The AAP is very out of step with what the rest of the world is saying, Longley said. Multiple medical, legal and human rights bodies in Europe and Australia are discussing the ethically problematic nature of circumcision. They are looking at the same evidence that the AAP has (reviewed). And they have concluded that there is no convincing reason to do this either for health prevention or for hygiene.
Longley said the AAP based the new policy recommendations about the health benefits of circumcision on studies of adult men in Africa, where studies by the Bill and Melinda Gates Foundation have found that circumcision can prevent HIV transmission.
Longley believes its totally inappropriate to extrapolate results from adult Africans to newborns in the U.S.
Its irrelevant to us in the U.S., Longley said.
First, HIV transmission in Africa is generally the result of heterosexual sex whereas in the U.S., transmission is still most common among men who have sex with men. Second, she said very few studies have been done to better understand the functions of the foreskin or to analyze adverse reactions from botched circumcisions.
In Colorado, some low-income families are delaying circumcisions until they can come up with the cash to pay for the procedures. Doctors at hospitals in the Denver metro area are seeing some cases of babies who have been circumcised older than usual at about a month or six weeks of age and are seeing some who are returning to hospitals with excessive bleeding.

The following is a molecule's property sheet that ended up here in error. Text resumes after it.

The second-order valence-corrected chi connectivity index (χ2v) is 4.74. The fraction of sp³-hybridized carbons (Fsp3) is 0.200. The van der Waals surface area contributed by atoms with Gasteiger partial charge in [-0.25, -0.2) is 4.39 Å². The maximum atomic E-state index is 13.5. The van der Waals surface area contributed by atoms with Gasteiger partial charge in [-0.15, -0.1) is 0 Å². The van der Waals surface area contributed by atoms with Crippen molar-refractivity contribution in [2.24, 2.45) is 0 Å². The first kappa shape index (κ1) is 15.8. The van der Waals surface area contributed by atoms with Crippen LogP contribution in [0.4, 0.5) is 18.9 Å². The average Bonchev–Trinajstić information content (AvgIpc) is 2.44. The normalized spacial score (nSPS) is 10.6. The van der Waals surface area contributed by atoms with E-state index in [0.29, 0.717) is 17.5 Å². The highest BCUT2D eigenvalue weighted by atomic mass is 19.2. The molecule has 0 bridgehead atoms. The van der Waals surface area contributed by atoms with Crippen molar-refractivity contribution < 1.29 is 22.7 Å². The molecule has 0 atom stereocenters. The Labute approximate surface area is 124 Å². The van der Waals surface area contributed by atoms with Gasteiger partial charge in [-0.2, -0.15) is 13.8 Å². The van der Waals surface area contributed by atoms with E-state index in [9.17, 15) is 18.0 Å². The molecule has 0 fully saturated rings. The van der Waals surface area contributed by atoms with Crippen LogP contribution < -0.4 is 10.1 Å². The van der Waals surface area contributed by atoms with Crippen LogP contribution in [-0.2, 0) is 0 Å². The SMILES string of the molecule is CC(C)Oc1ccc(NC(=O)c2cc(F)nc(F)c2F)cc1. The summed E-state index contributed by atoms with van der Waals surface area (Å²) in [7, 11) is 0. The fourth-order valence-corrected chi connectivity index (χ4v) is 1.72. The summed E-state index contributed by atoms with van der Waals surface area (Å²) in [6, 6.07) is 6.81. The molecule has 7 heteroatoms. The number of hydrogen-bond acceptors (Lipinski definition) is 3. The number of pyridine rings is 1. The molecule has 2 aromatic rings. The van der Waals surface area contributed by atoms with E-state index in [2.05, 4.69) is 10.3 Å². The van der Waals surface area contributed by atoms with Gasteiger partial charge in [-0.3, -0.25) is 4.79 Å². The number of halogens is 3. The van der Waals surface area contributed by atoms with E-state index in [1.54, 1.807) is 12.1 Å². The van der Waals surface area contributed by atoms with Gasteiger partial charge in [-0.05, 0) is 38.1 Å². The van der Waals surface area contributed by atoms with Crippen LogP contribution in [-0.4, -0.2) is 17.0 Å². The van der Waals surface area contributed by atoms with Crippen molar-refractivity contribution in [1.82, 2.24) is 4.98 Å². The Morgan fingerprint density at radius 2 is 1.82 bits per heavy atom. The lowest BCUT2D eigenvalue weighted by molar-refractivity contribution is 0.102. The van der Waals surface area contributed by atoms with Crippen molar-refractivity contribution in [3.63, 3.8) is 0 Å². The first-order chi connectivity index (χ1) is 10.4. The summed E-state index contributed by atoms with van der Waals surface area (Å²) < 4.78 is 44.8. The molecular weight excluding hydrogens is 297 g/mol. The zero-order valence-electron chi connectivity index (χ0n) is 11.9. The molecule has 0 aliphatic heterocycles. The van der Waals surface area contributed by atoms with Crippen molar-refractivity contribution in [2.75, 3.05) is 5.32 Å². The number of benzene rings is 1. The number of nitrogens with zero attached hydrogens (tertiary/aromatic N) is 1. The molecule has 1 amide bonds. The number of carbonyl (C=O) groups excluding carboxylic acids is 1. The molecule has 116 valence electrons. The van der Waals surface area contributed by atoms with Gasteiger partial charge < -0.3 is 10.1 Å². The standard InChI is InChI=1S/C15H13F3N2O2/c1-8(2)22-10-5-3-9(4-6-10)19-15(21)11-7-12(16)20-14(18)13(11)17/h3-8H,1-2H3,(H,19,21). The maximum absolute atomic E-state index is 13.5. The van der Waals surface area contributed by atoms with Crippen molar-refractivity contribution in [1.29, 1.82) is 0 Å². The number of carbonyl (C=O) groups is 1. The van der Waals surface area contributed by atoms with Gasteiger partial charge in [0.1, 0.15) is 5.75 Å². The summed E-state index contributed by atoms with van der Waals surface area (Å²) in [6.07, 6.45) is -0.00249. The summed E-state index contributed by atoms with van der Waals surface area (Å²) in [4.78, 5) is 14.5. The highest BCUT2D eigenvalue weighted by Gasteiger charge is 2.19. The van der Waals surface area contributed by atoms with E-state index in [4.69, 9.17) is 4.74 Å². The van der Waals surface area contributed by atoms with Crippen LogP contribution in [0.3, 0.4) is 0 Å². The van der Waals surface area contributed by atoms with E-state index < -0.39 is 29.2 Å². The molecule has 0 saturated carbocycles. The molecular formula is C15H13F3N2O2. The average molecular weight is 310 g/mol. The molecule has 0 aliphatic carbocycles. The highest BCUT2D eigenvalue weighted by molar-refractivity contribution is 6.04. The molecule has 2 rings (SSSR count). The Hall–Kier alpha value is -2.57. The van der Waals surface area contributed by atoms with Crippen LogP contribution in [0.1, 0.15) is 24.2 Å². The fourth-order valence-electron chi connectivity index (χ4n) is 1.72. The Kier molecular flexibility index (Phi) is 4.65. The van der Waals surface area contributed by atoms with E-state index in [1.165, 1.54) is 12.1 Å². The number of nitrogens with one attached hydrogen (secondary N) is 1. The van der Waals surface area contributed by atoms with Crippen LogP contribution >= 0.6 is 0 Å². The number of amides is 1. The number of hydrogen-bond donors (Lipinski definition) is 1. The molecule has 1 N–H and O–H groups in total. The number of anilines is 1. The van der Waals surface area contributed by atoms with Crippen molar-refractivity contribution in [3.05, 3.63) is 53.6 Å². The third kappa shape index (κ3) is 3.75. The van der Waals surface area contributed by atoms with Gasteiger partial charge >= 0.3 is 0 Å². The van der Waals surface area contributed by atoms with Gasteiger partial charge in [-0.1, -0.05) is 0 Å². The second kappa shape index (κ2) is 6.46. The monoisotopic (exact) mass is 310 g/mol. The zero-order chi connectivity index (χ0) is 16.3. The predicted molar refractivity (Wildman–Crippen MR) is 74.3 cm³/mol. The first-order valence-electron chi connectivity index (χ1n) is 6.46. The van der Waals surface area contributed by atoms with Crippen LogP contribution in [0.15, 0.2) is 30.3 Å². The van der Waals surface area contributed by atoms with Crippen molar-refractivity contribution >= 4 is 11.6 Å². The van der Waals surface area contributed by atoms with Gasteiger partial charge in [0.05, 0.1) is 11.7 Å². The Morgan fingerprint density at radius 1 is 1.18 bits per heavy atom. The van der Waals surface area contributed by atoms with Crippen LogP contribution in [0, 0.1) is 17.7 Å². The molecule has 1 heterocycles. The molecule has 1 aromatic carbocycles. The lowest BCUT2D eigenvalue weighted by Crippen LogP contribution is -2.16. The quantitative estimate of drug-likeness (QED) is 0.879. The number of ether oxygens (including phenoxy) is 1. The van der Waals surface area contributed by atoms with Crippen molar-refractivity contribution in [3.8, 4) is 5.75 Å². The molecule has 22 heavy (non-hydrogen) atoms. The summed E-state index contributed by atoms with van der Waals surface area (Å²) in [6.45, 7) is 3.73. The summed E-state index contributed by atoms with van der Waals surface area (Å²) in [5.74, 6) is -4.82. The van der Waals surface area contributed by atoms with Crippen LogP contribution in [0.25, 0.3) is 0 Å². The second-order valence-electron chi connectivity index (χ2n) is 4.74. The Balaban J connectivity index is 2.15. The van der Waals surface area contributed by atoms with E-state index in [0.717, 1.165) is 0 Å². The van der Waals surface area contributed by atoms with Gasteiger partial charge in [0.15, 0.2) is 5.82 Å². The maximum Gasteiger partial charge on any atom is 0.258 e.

Longley said no one in the U.S. tracks the negative impacts of circumcision.
Its very disingenuous and ethically unsupportable for a policy-making body to make such a strong statement that the benefits clearly outweigh the risks when we dont know the risks. No one is looking for the risks, Longley said.
Physicians in Colorado spoke out both for and against circumcision when public funding was debated earlier this year. Among those who supported it were Sen. Irene Aguilar, D-Denver, who is also and internal medicine doctor for Denver Health. Aguilar framed circumcision as a social justice issue, saying that if wealthy parents have the ability to get their babies circumcised, the poor should also have that right.
As a physician, I dont try to influence parents one way or the other, Aguilar said. People make this decision based on religious and cultural reasons.
She said she found some of the evidence convincing that infant boys who dont get circumcised have higher rates of urinary tract infections and that adult men who are uncircumcised and live in poverty have higher rates of sexually transmitted disease.
Another physician testified against circumcision. Dr. Jennifer Johnson is a family physician who works with Medicaid and uninsured patients at Clinica Family Health Services. She used to do circumcisions and recently stopped doing them.
This is not a necessary procedure, Johnson said. Its a healthy, normal body part.
There are a lot of medical needs in our population. We have no business using limited health care dollars on a medically unnecessary cosmetic procedure.
Longley of Colorado NOCIRC said perhaps the most persuasive new argument against circumcision is coming from opponents of genital mutilation who have been fighting to protect adolescent girls in Africa and who now believe male children deserve the same protection.
It all comes down to the same ethical bottom line, said Longley. The child is a human being and has the same human rights as any other human adult. That includes the right to have a whole human body.